Cybersecurity

NIST opens latest cyber framework draft for public comment

keyhole digital

The National Institute of Standards and Technology on Oct. 29 officially launched the public comment period for feedback on the most recent iteration of its proposed cybersecurity framework.

The Federal Register request for comments formally opens a 45-day period for the public to weigh in on the latest draft framework, released Oct. 22. The comment period will close Dec. 13.

The request for comment is the latest in a series of engagements with the general public, including private sector companies, operators of critical infrastructure, public sector employees and members of academia, among others.

The broad involvement in the framework's development has help lay the groundwork for the guidelines, with a final version due in February 2014 under requirements from President Barack Obama's February executive order addressing cybersecurity. NIST officials have held a series of workshops across the country throughout the year, with a final event slated for Nov. 14-15 in Raleigh, N.C.

"We knew it was essential to have early and substantive involvement" of the public, NIST Director Patrick Gallagher told reporters on Oct. 22. "As part of this effort more than 3,000 people have participated in the development, either through workshops, webinars, comments on drafts – this participation is absolutely essential."

The latest draft, and perhaps some of the feedback to date, will be up for discussion at the next workshop, as will be options for an industry-led governance structure for the framework, Gallagher said. It is likely that questions about how to measure compliance, privacy and civil liberties, and how to maintain the framework as a flexible document, even past February, also will be on the table in Raleigh.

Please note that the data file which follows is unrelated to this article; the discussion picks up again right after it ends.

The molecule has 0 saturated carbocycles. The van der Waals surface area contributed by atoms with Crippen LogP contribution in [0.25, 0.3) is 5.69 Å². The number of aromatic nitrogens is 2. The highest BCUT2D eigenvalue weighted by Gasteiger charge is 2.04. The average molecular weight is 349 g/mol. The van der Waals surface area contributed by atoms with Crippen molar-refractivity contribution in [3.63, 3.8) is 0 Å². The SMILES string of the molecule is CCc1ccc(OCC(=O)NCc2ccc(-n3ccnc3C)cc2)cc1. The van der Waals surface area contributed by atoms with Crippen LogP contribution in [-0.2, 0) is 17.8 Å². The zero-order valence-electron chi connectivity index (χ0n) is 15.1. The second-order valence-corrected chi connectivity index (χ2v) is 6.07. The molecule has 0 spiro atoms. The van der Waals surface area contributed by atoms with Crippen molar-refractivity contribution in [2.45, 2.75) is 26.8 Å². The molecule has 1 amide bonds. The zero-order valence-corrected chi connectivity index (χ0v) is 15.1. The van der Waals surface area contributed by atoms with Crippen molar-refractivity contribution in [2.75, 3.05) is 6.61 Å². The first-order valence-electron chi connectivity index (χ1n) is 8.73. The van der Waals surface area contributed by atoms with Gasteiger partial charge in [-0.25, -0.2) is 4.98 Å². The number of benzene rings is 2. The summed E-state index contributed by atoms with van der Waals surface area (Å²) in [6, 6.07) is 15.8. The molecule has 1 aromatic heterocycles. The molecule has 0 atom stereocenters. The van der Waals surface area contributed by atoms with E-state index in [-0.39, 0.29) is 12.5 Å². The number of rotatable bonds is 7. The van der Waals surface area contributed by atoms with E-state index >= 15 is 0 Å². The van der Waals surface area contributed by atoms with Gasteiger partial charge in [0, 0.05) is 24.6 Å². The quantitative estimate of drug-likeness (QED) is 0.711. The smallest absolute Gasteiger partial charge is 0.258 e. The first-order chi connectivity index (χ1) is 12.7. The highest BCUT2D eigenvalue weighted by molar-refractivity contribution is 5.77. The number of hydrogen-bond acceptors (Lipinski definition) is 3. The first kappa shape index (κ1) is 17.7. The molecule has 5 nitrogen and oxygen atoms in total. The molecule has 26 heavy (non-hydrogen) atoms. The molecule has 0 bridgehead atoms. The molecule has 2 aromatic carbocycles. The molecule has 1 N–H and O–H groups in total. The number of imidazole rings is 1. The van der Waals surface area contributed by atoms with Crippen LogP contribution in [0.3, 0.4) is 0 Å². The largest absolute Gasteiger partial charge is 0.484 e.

"This is not going to be in a fully mature state when it's released in February," Gallagher said. "The framework must be a living document [and] allow for continuous improvement and technology and threats change and as business mature. It must evolve to meet business needs in real time."

About the Author

Amber Corrin is a former staff writer for FCW and Defense Systems.

Featured

  • Cybersecurity
    Shutterstock photo id 669226093 By Gorodenkoff

    The disinformation game

    The federal government is poised to bring new tools and strategies to bear in the fight against foreign-backed online disinformation campaigns, but how and when they choose to act could have ramifications on the U.S. political ecosystem.

  • FCW PERSPECTIVES
    sensor network (agsandrew/Shutterstock.com)

    Are agencies really ready for EIS?

    The telecom contract has the potential to reinvent IT infrastructure, but finding the bandwidth to take full advantage could prove difficult.

  • People
    Dave Powner, GAO

    Dave Powner audits the state of federal IT

    The GAO director of information technology issues is leaving government after 16 years. On his way out the door, Dave Powner details how far govtech has come in the past two decades and flags the most critical issues he sees facing federal IT leaders.

Stay Connected

FCW Update

Sign up for our newsletter.

I agree to this site's Privacy Policy.